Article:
Fleury Logo

The Blue Between the Red and Green | 1960

Until July 22nd 2023

The works created by Sam Francis in the second half of the 1950s testify to his fervent pursuit of pure abstraction. The Blue Between the Red and Green is a masterpiece of this pivotal moment in his career and demonstrates the ultimate expression of his visual lexicon: “a luminous vessel of pure color and light ».

Contact us about this selection

The Blue Between the Red and Green, 1960
Acrylic and gouache on paper
85,8 x 58,7 cm | 33 3/4 x 23 1/16 inches.

Created in 1960, The Blue Between the Red and Green was produced at the peak of the artistic development of Francis’ celebrated career. Often associated with his contemporaries from the New York School, Francis distinguished himself from the Abstract Expressionists by drawing his inspiration from the European Impressionists and Post-Impressionists. Fusing the extravagant gestuality of Post-War Abstraction and the chromatic theories of Impressionism, Sam Francis’ astounding works embody his inexhaustible ingenuity.

As soon as he arrived in France, he was exposed to the work of the great masters of French painting such as Pierre Bonnard, Henri Matisse and Claude Monet, colorists celebrated for their mastery of light. Blending these chromatic foundations established by his predecessors with his own singular gestures and expressionistic tones, Sam Francis creates striking works that capture his authentic expressions and pure emotion.

Sam Francis in the Arceuil studio, Paris.

“Paint used generously and put in the service of color and its energy and power to convey deep feelings is the hallmark, from beginning to end, of Francis’s art.”

William C. Agee, in Debra Burchett-Lere, Ed. "Sam Francis, Catalogue Raisonné of Canvas and Panel Paintings 1946-1994," Berkeley, 2011, p.12-13.

Claude Monet, Le Bassin aux nymphéas, Oil on canvas, 1917-1919, 100 x 200 cm | 39⅜ by 79 in.. Private collection.

Captivated by Monet’s Water Lilies at the Musée de l’Orangerie in 1953, Sam Francis was bewitched by these giant canvases with tighter framing, overflowing with misty shapes. In The Blue between the Red and Green, the excessive disproportion of its large majestic paint layers completely invade the work from edge to edge and submerge the viewer in a river of colors.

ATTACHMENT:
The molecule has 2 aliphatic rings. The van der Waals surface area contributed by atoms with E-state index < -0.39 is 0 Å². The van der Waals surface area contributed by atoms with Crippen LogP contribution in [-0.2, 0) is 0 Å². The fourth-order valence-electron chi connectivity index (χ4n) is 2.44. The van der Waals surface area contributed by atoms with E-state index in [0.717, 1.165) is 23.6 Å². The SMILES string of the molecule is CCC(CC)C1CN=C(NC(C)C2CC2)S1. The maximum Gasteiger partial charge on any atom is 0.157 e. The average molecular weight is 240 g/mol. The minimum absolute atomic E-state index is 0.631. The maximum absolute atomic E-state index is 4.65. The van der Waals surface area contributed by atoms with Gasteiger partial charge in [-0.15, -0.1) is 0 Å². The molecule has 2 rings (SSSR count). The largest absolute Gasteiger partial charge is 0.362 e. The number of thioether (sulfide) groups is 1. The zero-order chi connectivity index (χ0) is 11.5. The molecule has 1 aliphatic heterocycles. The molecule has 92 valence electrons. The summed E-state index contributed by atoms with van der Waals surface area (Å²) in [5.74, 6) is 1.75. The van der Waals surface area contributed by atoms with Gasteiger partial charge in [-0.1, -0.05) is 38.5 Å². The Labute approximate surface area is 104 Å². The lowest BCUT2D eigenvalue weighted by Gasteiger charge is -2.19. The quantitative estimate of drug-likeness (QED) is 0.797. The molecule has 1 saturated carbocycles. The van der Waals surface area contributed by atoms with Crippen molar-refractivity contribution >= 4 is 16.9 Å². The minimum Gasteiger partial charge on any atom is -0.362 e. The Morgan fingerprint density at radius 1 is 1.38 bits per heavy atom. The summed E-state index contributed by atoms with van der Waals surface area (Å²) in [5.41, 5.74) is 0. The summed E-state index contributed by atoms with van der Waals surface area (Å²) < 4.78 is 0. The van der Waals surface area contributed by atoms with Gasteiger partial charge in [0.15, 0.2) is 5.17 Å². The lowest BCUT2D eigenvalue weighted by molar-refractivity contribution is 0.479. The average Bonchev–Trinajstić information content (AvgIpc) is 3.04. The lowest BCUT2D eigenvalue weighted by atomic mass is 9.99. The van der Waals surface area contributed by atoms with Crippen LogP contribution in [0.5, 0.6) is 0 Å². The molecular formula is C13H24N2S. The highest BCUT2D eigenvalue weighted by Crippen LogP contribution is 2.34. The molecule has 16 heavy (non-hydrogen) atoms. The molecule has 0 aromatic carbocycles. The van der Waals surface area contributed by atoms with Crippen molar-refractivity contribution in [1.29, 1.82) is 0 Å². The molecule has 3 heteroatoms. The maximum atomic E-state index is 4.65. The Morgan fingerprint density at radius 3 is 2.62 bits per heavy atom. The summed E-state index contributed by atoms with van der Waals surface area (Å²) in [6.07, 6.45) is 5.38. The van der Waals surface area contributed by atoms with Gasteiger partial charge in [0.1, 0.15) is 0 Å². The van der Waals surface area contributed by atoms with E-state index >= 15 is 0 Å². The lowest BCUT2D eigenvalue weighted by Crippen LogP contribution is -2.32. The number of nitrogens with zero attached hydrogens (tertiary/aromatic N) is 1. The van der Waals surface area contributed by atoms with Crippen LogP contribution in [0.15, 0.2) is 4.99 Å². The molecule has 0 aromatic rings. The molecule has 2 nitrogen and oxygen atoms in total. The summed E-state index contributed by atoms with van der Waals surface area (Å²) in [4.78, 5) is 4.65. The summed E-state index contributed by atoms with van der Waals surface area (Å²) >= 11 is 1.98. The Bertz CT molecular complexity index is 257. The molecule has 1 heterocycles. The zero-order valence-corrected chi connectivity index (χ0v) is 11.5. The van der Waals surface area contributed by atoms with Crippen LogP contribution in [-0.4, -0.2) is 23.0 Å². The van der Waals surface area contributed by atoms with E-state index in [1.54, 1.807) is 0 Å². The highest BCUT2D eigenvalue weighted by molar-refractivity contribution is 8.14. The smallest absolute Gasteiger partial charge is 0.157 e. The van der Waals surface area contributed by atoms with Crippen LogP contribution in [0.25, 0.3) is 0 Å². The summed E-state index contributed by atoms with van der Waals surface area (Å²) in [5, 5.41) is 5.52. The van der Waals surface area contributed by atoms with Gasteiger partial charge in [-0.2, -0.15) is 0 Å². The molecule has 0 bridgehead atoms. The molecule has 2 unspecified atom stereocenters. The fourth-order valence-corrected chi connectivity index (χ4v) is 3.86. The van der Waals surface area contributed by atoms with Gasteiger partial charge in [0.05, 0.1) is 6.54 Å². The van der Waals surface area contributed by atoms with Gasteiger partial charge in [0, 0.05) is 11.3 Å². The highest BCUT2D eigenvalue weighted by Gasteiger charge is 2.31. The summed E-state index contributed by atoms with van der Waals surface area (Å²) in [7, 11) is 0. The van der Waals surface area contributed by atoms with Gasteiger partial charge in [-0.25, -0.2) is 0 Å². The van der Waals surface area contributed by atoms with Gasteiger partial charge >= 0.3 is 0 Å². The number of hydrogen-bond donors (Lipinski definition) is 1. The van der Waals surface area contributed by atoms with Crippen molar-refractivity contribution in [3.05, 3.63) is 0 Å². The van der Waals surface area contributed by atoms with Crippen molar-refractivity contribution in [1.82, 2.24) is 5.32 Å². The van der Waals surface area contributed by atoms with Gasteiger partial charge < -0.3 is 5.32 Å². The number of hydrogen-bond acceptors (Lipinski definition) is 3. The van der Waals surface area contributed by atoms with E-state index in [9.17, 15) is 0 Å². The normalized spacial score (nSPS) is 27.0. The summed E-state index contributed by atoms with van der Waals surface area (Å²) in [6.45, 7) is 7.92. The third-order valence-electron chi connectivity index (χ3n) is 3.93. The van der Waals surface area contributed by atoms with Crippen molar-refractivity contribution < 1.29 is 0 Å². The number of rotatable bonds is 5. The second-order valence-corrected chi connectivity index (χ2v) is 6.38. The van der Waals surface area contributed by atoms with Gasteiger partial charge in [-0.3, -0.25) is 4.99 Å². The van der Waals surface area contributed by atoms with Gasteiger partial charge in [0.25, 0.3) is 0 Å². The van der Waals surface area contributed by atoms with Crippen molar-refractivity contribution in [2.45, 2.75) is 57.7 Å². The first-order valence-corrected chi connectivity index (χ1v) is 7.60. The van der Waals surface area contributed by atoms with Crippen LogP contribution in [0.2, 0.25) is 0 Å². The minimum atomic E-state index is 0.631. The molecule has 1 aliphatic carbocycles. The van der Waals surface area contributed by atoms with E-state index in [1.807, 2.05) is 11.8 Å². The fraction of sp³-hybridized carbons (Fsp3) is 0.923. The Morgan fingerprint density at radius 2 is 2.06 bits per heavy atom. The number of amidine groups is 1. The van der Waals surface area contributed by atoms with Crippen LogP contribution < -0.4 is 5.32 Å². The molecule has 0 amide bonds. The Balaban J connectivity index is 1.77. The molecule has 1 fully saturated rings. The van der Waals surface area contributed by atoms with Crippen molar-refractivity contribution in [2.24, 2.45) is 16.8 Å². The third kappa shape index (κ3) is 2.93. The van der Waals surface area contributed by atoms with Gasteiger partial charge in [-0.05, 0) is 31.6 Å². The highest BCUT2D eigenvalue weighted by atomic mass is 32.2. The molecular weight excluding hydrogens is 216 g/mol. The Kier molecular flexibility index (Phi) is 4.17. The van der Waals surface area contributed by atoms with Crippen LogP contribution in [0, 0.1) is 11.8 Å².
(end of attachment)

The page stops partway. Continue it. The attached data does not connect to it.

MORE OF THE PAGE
Separating streams of rubies and emeralds with dazzlingly pure cobalt, Francis cultivates his mastery of the chromatic circle to generate a fiery light within his composition. He manages to keep a careful balance between the colors to ensure the harmony of the work.

Undeniably, this tripartite composition of The Blue Between the Red and Green, is a eulogy to color. The explosion of scarlet red, azure blue and electric green is exalted and bubbles on the surface of the work. Generous and daring in his application of acrylic, Francis nevertheless reinforces the luminosity of his work by letting the white of the paper shine through. Like sparkling reflections on water, it adds a new dimension of unexpected depth to the work.

Moved by lively and rapid brushstrokes, Francis’ layers of paint suggest a fluid and frenetic gesture. He embellishes this tumultuous sea with fine vermilion splashes that spring up throughout the composition, thus letting spontaneity and chance complete his work. It is this famous gestural expressiveness, executed in two stages, that sets Sam Francis apart from his contemporaries.

Sam Francis, The Blue between the Red and Green, details, 1960

“I dreamed of an ocean. A huge sea was rising and spreading over the land, swallowing up everything.”

Sam Francis (Peter Selz, Sam Francis, New York, Harry N. Abrams, 1975, p13.)

It was also in the 1960s that the artist started experimenting with the full range of ultramarine blue, a color so pure and so revered, to end up with his famous “Blue Balls” series. The unique cobalt pigment represented on the paper is exploited in several shades, without however losing its purity. Indeed, Francis does not add other colors, but simply dilutes the paint with water in order to manipulate it thanks to the air once placed on the paper.

Sam Francis possesses a disconcerting ability to combine solid colors and specks of paint to create striking multidimensional compositions. Throughout his international career, Francis has remained faithful to his singular abstraction which has allowed him to establish himself as one of the most referenced abstract artists of the 20th century.


Sam Francis, « In Lovely Blueness »

September 12th 2023

Musée de l'Orangerie, Paris

Echoing Claude Monet’s Water Lilies, on September 12, 2023, the Musée de l’Orangerie presented Sam Francis’ very large-format In Lovely Blueness, on a three-year loan from the Musée National d’Art Moderne / Centre de Création Industrielle, to which it had been donated in 1977 by the Scaler Foundation with contributions from Éric and Sylvie Boissonnas. […]

Sam Francis, « In Lovely Blueness »

Receive news from the gallery

Sign up